Yesterday’s heckler at Obama’s pro-amnesty speech in San Francisco was Ju Hong, an approved guest of the White House and an illegal alien from South Korea who recently graduated from UC Berkeley. People who still say illegal aliens “live in the shadows” obviously don’t know this guy: He’s on Twitter and LinkedIn, was a member of student government, has lobbied for taxpayer subsidies for illegal-alien students, and has been the subject of so much fawning news coverage he has his own topic page at the Cal student paper.
The salient fact here for immigration policy is that he came with his family on a tourist visa, and never left. Visa overstayers are believed to represent between a third and a half of the 12 million illegal aliens in the United States—and with improvements in border enforcement it’s possible the majority of new illegal aliens are overstayers. That translates to 4 to 6 million liars, people who swore they’d leave when their visit was over but didn’t, something at least as contemptible as sneaking into someone else’s country. Hong came as a child, so he wasn’t doing the lying, but he’s no more entitled to stay than the child of someone who lied on a mortgage application and later lost his home.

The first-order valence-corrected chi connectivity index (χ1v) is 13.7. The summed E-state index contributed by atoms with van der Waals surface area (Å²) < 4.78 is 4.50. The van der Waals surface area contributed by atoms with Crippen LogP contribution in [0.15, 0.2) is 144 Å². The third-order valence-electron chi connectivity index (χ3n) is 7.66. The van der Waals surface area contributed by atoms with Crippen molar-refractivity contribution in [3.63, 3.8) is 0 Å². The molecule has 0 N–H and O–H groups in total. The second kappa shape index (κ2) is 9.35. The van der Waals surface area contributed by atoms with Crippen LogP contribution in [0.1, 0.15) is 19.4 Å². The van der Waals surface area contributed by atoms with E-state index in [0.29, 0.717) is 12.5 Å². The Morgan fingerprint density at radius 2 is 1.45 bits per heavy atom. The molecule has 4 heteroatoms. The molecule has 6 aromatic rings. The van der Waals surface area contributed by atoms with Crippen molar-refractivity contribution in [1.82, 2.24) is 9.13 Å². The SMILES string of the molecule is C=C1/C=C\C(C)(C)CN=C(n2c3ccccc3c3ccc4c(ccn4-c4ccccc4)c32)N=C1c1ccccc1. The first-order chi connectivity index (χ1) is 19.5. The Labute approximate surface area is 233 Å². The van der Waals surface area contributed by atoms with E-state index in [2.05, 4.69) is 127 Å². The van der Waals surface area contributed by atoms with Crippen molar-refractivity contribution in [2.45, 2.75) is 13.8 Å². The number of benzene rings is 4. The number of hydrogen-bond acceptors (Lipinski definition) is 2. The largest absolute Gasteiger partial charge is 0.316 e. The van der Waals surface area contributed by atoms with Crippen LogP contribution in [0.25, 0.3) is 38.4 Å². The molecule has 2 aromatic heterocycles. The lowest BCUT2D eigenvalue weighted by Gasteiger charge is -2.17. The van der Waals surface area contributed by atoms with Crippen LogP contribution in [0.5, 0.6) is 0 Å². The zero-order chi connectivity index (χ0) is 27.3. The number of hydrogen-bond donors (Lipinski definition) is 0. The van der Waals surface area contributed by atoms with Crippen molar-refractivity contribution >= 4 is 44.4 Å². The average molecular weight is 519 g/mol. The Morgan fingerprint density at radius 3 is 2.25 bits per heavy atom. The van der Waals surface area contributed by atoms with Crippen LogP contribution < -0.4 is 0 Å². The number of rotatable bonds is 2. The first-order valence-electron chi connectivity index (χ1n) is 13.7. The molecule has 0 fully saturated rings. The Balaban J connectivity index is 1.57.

The reason we have 4 to 6 million illegal-alien visa overstayers is that we have no effective way of tracking the departure of foreign visitors. This despite the fact that Congress has mandated the development of an exit-tracking system eight separate times, starting in 1996. As Homeland Security secretary, Janet Napolitano dismissed the importance of exit-tracking. At a 2009 hearing, she told Senator Dianne Feinstein the “value of that system to security is dubious.” While the Schumer-Rubio amnesty bill passed by the Senate in June made development of such a system a sort-of prerequisite before amnestied former illegal aliens upgrade to full green-card status, the ten-year deadline would mean that exit-tracking wouldn’t be in place until more than a quarter-century after Congress’s original mandate.
Exacerbating this problem with regard to South Korea and other countries is the Visa Waiver Program. As the name suggests, people from the 37 countries on the list don’t have to get visas for short tourist or business trips. Only those countries whose citizens are very unlikely to overstay are supposed to be included in the program. Unfortunately, the main force expanding the list of participating countries has been lobbying pressure from the travel industry and foreign governments. South Korea was added in 2008 and Greece—Greece—in 2010. This has been a significant driver of illegal immigration; the GAO reported earlier this year that, of a very large sample of apparent overstays, nearly half were people who entered under the Visa Waiver Program.